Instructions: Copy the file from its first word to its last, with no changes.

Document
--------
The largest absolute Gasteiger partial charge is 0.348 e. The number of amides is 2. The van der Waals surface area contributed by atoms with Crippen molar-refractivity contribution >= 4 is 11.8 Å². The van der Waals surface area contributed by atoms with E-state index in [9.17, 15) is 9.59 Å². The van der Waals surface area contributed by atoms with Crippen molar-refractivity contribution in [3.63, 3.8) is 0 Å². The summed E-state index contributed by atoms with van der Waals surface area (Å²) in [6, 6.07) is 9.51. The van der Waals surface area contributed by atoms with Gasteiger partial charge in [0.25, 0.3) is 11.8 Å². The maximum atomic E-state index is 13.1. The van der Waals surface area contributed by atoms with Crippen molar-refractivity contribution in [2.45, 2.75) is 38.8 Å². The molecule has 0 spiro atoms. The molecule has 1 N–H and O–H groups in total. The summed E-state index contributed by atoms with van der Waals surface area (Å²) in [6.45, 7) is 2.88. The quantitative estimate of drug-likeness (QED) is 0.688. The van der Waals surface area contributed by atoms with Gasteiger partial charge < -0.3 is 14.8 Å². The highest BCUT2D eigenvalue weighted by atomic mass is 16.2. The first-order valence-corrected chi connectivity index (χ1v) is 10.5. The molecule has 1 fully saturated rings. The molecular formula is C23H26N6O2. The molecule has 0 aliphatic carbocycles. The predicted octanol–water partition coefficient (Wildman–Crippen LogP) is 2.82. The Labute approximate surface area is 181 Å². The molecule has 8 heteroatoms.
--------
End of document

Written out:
The largest absolute Gasteiger partial charge is 0.348 e. The number of amides is 2. The van der Waals surface area contributed by atoms with Crippen molar-refractivity contribution >= 4 is 11.8 Å². The van der Waals surface area contributed by atoms with E-state index in [9.17, 15) is 9.59 Å². The van der Waals surface area contributed by atoms with Crippen molar-refractivity contribution in [3.63, 3.8) is 0 Å². The summed E-state index contributed by atoms with van der Waals surface area (Å²) in [6, 6.07) is 9.51. The van der Waals surface area contributed by atoms with Gasteiger partial charge in [0.25, 0.3) is 11.8 Å². The maximum atomic E-state index is 13.1. The van der Waals surface area contributed by atoms with Crippen molar-refractivity contribution in [2.45, 2.75) is 38.8 Å². The molecule has 0 spiro atoms. The molecule has 1 N–H and O–H groups in total. The summed E-state index contributed by atoms with van der Waals surface area (Å²) in [6.45, 7) is 2.88. The quantitative estimate of drug-likeness (QED) is 0.688. The van der Waals surface area contributed by atoms with Gasteiger partial charge < -0.3 is 14.8 Å². The highest BCUT2D eigenvalue weighted by atomic mass is 16.2. The first-order valence-corrected chi connectivity index (χ1v) is 10.5. The molecule has 1 fully saturated rings. The molecular formula is C23H26N6O2. The molecule has 0 aliphatic carbocycles. The predicted octanol–water partition coefficient (Wildman–Crippen LogP) is 2.82. The Labute approximate surface area is 181 Å². The molecule has 8 heteroatoms.